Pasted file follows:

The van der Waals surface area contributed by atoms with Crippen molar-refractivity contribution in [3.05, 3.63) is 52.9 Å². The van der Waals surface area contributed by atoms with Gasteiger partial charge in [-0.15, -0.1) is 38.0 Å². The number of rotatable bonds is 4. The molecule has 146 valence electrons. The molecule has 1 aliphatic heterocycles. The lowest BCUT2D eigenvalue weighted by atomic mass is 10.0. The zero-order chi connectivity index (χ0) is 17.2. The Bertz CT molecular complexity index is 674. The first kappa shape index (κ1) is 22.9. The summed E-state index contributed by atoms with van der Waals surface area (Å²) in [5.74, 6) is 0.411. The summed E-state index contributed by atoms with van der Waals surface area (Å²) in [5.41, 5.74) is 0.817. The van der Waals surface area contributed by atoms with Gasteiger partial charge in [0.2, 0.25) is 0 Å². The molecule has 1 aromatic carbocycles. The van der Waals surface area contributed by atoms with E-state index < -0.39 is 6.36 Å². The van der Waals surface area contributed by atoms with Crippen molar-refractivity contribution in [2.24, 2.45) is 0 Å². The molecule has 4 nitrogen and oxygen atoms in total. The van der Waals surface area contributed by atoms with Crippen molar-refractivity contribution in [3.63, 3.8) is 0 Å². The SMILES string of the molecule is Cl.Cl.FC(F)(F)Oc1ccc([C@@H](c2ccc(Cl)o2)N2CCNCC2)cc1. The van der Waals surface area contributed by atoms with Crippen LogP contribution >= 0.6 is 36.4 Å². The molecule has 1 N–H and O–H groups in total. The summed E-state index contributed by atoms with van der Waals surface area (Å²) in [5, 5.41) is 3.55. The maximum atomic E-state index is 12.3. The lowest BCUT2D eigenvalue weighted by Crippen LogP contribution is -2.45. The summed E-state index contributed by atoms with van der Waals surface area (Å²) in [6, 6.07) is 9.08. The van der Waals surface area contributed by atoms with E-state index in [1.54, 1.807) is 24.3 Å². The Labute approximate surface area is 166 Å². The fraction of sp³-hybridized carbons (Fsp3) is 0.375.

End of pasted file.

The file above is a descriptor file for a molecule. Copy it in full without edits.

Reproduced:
The van der Waals surface area contributed by atoms with Crippen molar-refractivity contribution in [3.05, 3.63) is 52.9 Å². The van der Waals surface area contributed by atoms with Gasteiger partial charge in [-0.15, -0.1) is 38.0 Å². The number of rotatable bonds is 4. The molecule has 146 valence electrons. The molecule has 1 aliphatic heterocycles. The lowest BCUT2D eigenvalue weighted by atomic mass is 10.0. The zero-order chi connectivity index (χ0) is 17.2. The Bertz CT molecular complexity index is 674. The first kappa shape index (κ1) is 22.9. The summed E-state index contributed by atoms with van der Waals surface area (Å²) in [5.74, 6) is 0.411. The summed E-state index contributed by atoms with van der Waals surface area (Å²) in [5.41, 5.74) is 0.817. The van der Waals surface area contributed by atoms with Gasteiger partial charge in [0.2, 0.25) is 0 Å². The molecule has 1 aromatic carbocycles. The van der Waals surface area contributed by atoms with E-state index < -0.39 is 6.36 Å². The van der Waals surface area contributed by atoms with Crippen molar-refractivity contribution in [2.24, 2.45) is 0 Å². The molecule has 4 nitrogen and oxygen atoms in total. The van der Waals surface area contributed by atoms with Crippen molar-refractivity contribution in [3.63, 3.8) is 0 Å². The SMILES string of the molecule is Cl.Cl.FC(F)(F)Oc1ccc([C@@H](c2ccc(Cl)o2)N2CCNCC2)cc1. The van der Waals surface area contributed by atoms with Crippen LogP contribution >= 0.6 is 36.4 Å². The molecule has 1 N–H and O–H groups in total. The summed E-state index contributed by atoms with van der Waals surface area (Å²) in [5, 5.41) is 3.55. The maximum atomic E-state index is 12.3. The lowest BCUT2D eigenvalue weighted by Crippen LogP contribution is -2.45. The summed E-state index contributed by atoms with van der Waals surface area (Å²) in [6, 6.07) is 9.08. The van der Waals surface area contributed by atoms with E-state index in [1.54, 1.807) is 24.3 Å². The Labute approximate surface area is 166 Å². The fraction of sp³-hybridized carbons (Fsp3) is 0.375.